Object Oriented Programming with Xojo, and in this case Event Oriented Programming as well, is simply wonderful. You create objects (Instances) from the defined classes that act as templates and just let them roll. From there, the interactions made by the user are those that determine how objects interact with each other via sending messages to each other (method calls), the access to properties and also the execution of events.
However, sometimes the combination can simply reach unstable situations by the very nature of our applications and here is where failures can arise in memory management. Fortunately, we can keep this under control with the help of the WeakRef class.
This is, in fact, what happened to me recently while implementing a new feature in Snippery my productivity application where one of those unlikely but possible cases one of the objects left in an unstable state. What does this mean? The referenced Control object stored in a property was not marked as nil once it was out of scope because its containing window was closed, so it was simply unsafe (an dangerous!) to check or access its properties and methods through a simple verification of the type:
if miPropiedad <> nil then
Despite the object referenced through the property would have been released, this condition will execute the code inside the block resulting in a unexpectedly exit from the app! In fact inspecting the object via Xojo’s debugger shows that the reference is still there but it inner structure is void.
So executing the previous code will bring a beautiful error message from OS X:
That is an attempt to access a memory vector where we expected to find a data structure that is not there anymore.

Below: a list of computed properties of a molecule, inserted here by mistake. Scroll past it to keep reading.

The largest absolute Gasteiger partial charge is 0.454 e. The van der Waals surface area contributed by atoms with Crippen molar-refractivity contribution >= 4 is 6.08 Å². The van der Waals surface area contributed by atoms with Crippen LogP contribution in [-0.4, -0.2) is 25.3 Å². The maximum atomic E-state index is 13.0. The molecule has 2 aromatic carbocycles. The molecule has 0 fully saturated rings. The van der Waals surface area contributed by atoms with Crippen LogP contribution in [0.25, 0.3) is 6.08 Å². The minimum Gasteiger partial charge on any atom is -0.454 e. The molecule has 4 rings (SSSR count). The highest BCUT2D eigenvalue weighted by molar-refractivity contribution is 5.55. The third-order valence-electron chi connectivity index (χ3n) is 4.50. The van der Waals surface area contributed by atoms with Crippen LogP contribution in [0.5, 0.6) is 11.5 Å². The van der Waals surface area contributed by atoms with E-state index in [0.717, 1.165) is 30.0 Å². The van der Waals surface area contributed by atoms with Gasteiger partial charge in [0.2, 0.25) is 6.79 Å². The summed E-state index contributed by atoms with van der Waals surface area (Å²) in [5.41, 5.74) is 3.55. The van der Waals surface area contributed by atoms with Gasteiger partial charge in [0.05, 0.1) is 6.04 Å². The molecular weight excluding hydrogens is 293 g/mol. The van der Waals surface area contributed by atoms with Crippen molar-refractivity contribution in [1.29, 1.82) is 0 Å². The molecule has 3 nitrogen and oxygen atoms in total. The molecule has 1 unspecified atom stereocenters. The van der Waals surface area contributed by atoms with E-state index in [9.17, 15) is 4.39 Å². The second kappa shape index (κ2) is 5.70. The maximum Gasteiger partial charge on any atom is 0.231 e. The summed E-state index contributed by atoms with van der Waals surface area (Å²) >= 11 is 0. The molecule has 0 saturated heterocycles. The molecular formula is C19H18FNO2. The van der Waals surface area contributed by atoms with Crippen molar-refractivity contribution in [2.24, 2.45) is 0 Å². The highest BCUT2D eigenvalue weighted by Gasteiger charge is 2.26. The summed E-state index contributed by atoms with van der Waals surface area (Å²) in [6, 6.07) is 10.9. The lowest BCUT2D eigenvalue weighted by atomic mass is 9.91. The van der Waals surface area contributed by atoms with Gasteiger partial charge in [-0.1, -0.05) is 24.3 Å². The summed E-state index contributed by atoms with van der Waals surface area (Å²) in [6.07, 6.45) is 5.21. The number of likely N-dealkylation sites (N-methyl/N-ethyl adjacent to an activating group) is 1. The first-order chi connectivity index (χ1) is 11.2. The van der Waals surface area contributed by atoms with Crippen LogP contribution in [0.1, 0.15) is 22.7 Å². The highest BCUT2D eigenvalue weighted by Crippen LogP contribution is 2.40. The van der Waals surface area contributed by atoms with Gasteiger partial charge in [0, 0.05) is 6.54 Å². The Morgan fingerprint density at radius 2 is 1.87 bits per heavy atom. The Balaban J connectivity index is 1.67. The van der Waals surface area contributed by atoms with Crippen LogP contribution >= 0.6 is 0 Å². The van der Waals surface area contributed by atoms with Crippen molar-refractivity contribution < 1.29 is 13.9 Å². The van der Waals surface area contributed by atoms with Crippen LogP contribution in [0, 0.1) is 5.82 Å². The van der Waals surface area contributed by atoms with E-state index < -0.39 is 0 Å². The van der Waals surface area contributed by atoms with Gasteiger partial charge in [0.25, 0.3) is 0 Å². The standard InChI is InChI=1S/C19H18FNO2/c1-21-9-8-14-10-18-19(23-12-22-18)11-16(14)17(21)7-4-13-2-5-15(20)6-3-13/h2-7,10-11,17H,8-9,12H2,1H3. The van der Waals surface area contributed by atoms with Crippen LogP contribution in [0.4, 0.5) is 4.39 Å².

I have to say that after further research on the subject I have found that this kind of error does not always occur and that it may depend on the type of object that we maintain the reference to, or even the property we want to access, or the method we try to call when the objects is in this “unstable” state. In the best of the cases, simply nothing happens. In the worst case, your application will suffer an unexpected exit you will not be able to trap using the Try … Catch block or exception handling mechanism offered by the Xojo language.
If you want to see for yourself what I’m talking about, you can download the example application that reproduces this kind of problem related with memory management.
WeakRef to the rescue!
How can we solve these kinds of situations? Easy! The WeakRef class allows code to maintain weak references to objects. When you wrap the object you’re interested in an instance of the class WeakRef, we will ensure that such reference is released (and thus becomes nil) through proper memory management. So, problem solved! From this point on we can perform and trust a conditional test of the reference against ‘nil’ before trying to access any of the properties of the object itself.
In the case of our sample application, we can fix the problem with the following changes:
1. We define the property SourceControl Worker class to be of the WeakRef Data Type
2. We make the following changes to Worker class constructor (where the referenced Control instance is now wrapped into a WeakRef instance):
sourceControl = new weakref( c )
3. We modify the conditional block of code for the Worker method to:
if sourceControl.Value <> nil then
textArea(sourceControl).Text = “This is a test”
Note that in this case we Cast SourceControl to TextArea, so we can work with the properties and methods of the control that we know are actually a control of TextArea type.
Make the changes, run the app again and you’ll notice that this time the app will continue running without errors once all the windows are closed.
You can watch the video (in Spanish only) that talks you though this example.
Javier RodrÃguez has been the Xojo Spanish Evangelist since 2008, he’s also a Developer, Consultant and Trainer who has used Xojo since 1998. He is in charge of AprendeXojo.com and the developer behind the GuancheMOS plug-in for Xojo Developers and the Snippery app among others.